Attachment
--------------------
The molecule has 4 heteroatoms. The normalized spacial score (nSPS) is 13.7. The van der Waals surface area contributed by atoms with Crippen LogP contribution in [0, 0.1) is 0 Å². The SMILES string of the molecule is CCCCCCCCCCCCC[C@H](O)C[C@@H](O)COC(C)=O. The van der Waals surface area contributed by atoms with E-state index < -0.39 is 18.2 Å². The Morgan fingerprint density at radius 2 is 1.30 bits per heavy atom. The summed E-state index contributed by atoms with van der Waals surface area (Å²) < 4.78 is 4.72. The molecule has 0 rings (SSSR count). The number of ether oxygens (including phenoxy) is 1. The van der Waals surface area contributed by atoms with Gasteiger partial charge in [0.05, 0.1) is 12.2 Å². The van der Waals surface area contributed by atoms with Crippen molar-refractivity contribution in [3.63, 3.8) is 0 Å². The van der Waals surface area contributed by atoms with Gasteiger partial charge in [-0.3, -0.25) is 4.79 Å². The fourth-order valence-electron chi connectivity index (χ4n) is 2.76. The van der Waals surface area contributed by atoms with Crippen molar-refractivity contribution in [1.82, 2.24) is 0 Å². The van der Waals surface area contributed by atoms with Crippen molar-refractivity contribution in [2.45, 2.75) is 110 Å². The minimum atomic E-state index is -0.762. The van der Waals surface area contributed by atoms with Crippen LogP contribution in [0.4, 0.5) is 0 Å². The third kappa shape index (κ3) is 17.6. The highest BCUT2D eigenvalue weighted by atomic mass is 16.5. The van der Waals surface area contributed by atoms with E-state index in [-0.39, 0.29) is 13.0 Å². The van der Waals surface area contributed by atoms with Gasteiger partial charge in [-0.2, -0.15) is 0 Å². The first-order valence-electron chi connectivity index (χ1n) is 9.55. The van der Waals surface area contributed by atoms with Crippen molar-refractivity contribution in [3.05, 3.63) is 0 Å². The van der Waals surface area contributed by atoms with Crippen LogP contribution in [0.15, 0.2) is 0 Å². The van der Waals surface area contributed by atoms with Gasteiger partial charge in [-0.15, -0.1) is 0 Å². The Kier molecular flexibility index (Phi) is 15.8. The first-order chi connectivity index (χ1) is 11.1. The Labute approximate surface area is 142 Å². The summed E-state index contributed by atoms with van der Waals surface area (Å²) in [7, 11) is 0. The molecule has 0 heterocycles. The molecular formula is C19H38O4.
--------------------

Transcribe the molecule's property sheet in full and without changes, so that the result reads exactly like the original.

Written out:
The molecule has 4 heteroatoms. The normalized spacial score (nSPS) is 13.7. The van der Waals surface area contributed by atoms with Crippen LogP contribution in [0, 0.1) is 0 Å². The SMILES string of the molecule is CCCCCCCCCCCCC[C@H](O)C[C@@H](O)COC(C)=O. The van der Waals surface area contributed by atoms with E-state index < -0.39 is 18.2 Å². The Morgan fingerprint density at radius 2 is 1.30 bits per heavy atom. The summed E-state index contributed by atoms with van der Waals surface area (Å²) < 4.78 is 4.72. The molecule has 0 rings (SSSR count). The number of ether oxygens (including phenoxy) is 1. The van der Waals surface area contributed by atoms with Gasteiger partial charge in [0.05, 0.1) is 12.2 Å². The van der Waals surface area contributed by atoms with Crippen molar-refractivity contribution in [3.63, 3.8) is 0 Å². The van der Waals surface area contributed by atoms with Gasteiger partial charge in [-0.3, -0.25) is 4.79 Å². The fourth-order valence-electron chi connectivity index (χ4n) is 2.76. The van der Waals surface area contributed by atoms with Crippen molar-refractivity contribution in [1.82, 2.24) is 0 Å². The van der Waals surface area contributed by atoms with Crippen molar-refractivity contribution in [2.45, 2.75) is 110 Å². The minimum atomic E-state index is -0.762. The van der Waals surface area contributed by atoms with Crippen LogP contribution in [0.4, 0.5) is 0 Å². The third kappa shape index (κ3) is 17.6. The highest BCUT2D eigenvalue weighted by atomic mass is 16.5. The van der Waals surface area contributed by atoms with E-state index in [-0.39, 0.29) is 13.0 Å². The van der Waals surface area contributed by atoms with Gasteiger partial charge in [-0.2, -0.15) is 0 Å². The first-order valence-electron chi connectivity index (χ1n) is 9.55. The van der Waals surface area contributed by atoms with Crippen molar-refractivity contribution in [3.05, 3.63) is 0 Å². The van der Waals surface area contributed by atoms with Crippen LogP contribution in [0.15, 0.2) is 0 Å². The van der Waals surface area contributed by atoms with Gasteiger partial charge in [-0.15, -0.1) is 0 Å². The Kier molecular flexibility index (Phi) is 15.8. The first-order chi connectivity index (χ1) is 11.1. The Labute approximate surface area is 142 Å². The summed E-state index contributed by atoms with van der Waals surface area (Å²) in [7, 11) is 0. The molecule has 0 heterocycles. The molecular formula is C19H38O4.